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54 Figure 4-3. Insulation assembly detail drawing. Shows complex geometry required for assembly and insertion of flame holder, injectors, and plasma. A is an exploded view of the insulation assembly. B shows the assembled insulation. C is a section view of insulation featuring insulation thickness and coupling geometry.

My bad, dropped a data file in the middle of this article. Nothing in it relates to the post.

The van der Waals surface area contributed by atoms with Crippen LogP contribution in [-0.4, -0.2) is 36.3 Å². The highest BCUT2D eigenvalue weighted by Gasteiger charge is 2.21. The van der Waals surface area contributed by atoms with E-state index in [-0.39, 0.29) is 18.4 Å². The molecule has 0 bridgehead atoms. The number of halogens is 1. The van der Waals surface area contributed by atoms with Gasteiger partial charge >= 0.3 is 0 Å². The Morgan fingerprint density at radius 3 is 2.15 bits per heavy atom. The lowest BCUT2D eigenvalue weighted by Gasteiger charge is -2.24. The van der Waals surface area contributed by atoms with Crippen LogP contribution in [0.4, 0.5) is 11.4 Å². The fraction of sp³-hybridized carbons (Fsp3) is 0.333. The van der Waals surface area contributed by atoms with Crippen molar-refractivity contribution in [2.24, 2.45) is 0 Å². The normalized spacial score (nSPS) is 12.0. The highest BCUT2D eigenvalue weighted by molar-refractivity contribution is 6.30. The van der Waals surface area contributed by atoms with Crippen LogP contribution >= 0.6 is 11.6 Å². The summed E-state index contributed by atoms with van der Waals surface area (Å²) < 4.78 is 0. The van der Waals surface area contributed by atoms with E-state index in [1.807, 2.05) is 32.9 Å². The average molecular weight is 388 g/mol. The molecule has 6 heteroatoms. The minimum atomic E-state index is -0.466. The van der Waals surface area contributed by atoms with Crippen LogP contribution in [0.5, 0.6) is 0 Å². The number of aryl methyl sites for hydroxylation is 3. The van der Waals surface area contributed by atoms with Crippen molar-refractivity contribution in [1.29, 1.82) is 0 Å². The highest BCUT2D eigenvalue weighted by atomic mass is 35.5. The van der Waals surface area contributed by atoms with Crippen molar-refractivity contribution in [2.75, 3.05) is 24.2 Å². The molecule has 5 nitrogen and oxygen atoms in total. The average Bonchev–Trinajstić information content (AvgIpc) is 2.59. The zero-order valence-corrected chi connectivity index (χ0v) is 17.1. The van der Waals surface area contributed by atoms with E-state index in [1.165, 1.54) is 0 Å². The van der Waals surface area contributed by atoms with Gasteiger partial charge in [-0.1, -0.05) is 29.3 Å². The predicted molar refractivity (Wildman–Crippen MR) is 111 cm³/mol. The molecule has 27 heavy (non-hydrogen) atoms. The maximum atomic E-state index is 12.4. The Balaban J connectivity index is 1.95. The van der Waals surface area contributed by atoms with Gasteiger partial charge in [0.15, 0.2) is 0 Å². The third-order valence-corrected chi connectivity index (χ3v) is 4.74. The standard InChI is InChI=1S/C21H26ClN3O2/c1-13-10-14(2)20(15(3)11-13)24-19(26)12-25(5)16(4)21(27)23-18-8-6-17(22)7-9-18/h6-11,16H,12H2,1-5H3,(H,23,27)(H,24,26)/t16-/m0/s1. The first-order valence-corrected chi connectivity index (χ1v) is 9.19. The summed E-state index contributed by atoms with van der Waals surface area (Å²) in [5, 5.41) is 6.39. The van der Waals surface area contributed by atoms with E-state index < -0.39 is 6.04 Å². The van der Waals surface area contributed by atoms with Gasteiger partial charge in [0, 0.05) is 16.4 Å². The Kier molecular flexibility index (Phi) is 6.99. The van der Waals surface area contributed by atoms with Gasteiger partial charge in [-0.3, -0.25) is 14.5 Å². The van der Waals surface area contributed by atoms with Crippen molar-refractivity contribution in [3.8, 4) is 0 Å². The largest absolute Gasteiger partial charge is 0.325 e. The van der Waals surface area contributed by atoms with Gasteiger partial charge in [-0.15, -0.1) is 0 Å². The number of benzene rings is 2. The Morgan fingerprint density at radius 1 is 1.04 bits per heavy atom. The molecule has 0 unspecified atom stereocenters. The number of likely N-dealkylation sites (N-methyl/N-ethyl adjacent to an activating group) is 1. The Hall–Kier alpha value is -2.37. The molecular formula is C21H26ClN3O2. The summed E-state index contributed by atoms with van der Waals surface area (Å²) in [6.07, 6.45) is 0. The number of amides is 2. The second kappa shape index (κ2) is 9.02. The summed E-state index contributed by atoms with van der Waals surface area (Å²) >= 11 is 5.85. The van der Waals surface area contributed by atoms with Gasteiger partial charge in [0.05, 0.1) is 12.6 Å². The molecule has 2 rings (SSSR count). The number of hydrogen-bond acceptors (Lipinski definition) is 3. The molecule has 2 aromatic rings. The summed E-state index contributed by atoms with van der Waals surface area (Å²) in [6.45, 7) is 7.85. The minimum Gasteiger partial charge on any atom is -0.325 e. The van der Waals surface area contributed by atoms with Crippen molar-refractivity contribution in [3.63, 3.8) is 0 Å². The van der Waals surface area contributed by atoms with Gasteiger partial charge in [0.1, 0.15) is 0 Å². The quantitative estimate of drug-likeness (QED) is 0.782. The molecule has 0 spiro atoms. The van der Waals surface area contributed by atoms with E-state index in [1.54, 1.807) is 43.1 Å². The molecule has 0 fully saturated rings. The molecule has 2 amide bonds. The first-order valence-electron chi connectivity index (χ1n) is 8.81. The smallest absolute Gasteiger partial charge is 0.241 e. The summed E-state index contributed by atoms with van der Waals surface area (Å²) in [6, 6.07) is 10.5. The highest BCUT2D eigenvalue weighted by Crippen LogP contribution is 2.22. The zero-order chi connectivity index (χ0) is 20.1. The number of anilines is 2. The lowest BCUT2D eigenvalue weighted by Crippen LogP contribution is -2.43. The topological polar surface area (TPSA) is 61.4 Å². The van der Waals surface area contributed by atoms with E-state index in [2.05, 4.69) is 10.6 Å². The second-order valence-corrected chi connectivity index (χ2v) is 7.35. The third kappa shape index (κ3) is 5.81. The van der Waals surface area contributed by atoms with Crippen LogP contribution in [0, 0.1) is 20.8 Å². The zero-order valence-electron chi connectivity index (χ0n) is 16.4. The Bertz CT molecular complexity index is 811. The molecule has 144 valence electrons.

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55 Figure 4-4 shows the relationship of the hydrogen mass flow rate required to achieve specific exit air stagnation temperatures for various inlet air temperatures. Figure 4-5 compares the vitiation that occurs by heating air to 1400 to1800K during operation of the second stage heater with and without simultaneous use of the non-vitiated heater. Vitiation is decreased by 15% with simultaneous use of the non-vitiated heater. Combustion analysis required fluid properties of air at elevated temperatures, including Prandtl number, thermal conductivity, and viscosity which were obtained from Ibele. 16 Combustion analysis as well as lean and rich flammability limits of hydrogen was obtained from Turns. 17 Oxygen replenishment is needed due to the amount of oxygen required to fully burn the fuel and ensure the air composition has the proper oxygen percentage. This replenishment/enrichment occurs in the air supply line upstream of the heaters. To supply the fuel a total of four injectors, detailed in Figure 4-6, were decided upon with each injector having five nozzles. Three of the orifices are oriented to inject the fuel vertically while two are offset from the vertical by an angle of 45 degrees to provide improved mixing in comparison to the case where all five nozzles are oriented vertically. The performance of this design has been verified with the use of COSMOS CFD software (Figures 4-7 and 4-8) for various required flow rates. Figure 4-8 specifically compares the performance of the injector with all the nozzles oriented vertically with that of the chosen design. Simulation conditions for of all figures involve 250g/s of supply air plus the additional mass flow rate of oxygen mass. The figure legend shows the hydrogen mass fraction in the flow and the scale chosen such that the lowest (0.00404) and highest (0.06875) values correspond to the lean and rich flame limits 17 of hydrogen, respectively, thus visualizing the possible flame regions. The horizontal planar cuts shown are at half inch intervals. The nozzle diameter was sized to ensure sonic flow of the hydrogen gas over a large range of design requirements with reasonable required pressures to produce the maximum needed mass